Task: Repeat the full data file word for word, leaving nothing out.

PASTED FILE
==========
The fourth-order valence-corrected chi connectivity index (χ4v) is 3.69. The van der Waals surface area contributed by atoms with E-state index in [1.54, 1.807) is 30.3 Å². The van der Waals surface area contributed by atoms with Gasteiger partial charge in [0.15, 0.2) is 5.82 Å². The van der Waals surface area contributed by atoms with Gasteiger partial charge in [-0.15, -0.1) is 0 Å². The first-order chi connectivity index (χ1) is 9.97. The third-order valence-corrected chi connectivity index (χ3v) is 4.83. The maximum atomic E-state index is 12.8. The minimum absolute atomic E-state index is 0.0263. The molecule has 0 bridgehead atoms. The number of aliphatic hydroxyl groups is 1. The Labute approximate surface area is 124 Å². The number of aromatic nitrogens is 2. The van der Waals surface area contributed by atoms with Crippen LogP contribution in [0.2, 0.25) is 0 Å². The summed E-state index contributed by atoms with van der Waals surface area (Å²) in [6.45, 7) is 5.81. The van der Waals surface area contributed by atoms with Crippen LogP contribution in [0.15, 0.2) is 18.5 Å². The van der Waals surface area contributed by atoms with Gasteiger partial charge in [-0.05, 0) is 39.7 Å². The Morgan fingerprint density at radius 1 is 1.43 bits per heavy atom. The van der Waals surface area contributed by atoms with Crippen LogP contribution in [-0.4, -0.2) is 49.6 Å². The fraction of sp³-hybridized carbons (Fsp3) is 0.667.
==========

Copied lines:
The fourth-order valence-corrected chi connectivity index (χ4v) is 3.69. The van der Waals surface area contributed by atoms with E-state index in [1.54, 1.807) is 30.3 Å². The van der Waals surface area contributed by atoms with Gasteiger partial charge in [0.15, 0.2) is 5.82 Å². The van der Waals surface area contributed by atoms with Gasteiger partial charge in [-0.15, -0.1) is 0 Å². The first-order chi connectivity index (χ1) is 9.97. The third-order valence-corrected chi connectivity index (χ3v) is 4.83. The maximum atomic E-state index is 12.8. The minimum absolute atomic E-state index is 0.0263. The molecule has 0 bridgehead atoms. The number of aliphatic hydroxyl groups is 1. The Labute approximate surface area is 124 Å². The number of aromatic nitrogens is 2. The van der Waals surface area contributed by atoms with Crippen LogP contribution in [0.2, 0.25) is 0 Å². The summed E-state index contributed by atoms with van der Waals surface area (Å²) in [6.45, 7) is 5.81. The van der Waals surface area contributed by atoms with Crippen LogP contribution in [0.15, 0.2) is 18.5 Å². The van der Waals surface area contributed by atoms with Gasteiger partial charge in [-0.05, 0) is 39.7 Å². The Morgan fingerprint density at radius 1 is 1.43 bits per heavy atom. The van der Waals surface area contributed by atoms with Crippen LogP contribution in [-0.4, -0.2) is 49.6 Å². The fraction of sp³-hybridized carbons (Fsp3) is 0.667.